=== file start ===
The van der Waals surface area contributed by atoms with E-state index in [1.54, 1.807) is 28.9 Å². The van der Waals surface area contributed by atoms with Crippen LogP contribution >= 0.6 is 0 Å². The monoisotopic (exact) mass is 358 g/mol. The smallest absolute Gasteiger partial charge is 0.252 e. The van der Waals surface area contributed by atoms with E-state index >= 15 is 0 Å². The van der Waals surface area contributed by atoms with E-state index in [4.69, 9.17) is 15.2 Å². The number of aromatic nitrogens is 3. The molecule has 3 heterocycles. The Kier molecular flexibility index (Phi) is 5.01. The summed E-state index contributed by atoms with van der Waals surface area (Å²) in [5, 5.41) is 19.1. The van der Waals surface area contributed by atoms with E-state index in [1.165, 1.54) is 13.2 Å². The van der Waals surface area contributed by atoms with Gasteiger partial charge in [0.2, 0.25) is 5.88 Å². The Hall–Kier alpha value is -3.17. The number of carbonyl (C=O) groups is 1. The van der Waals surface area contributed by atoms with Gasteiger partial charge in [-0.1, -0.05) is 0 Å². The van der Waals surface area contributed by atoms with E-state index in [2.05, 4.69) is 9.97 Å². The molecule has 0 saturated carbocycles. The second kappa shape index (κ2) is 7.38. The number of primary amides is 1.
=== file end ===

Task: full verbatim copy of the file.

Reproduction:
The van der Waals surface area contributed by atoms with E-state index in [1.54, 1.807) is 28.9 Å². The van der Waals surface area contributed by atoms with Crippen LogP contribution >= 0.6 is 0 Å². The monoisotopic (exact) mass is 358 g/mol. The smallest absolute Gasteiger partial charge is 0.252 e. The van der Waals surface area contributed by atoms with E-state index >= 15 is 0 Å². The van der Waals surface area contributed by atoms with E-state index in [4.69, 9.17) is 15.2 Å². The number of aromatic nitrogens is 3. The molecule has 3 heterocycles. The Kier molecular flexibility index (Phi) is 5.01. The summed E-state index contributed by atoms with van der Waals surface area (Å²) in [5, 5.41) is 19.1. The van der Waals surface area contributed by atoms with E-state index in [1.165, 1.54) is 13.2 Å². The van der Waals surface area contributed by atoms with Gasteiger partial charge in [0.2, 0.25) is 5.88 Å². The Hall–Kier alpha value is -3.17. The number of carbonyl (C=O) groups is 1. The van der Waals surface area contributed by atoms with Gasteiger partial charge in [-0.1, -0.05) is 0 Å². The van der Waals surface area contributed by atoms with E-state index in [2.05, 4.69) is 9.97 Å². The molecule has 0 saturated carbocycles. The second kappa shape index (κ2) is 7.38. The number of primary amides is 1.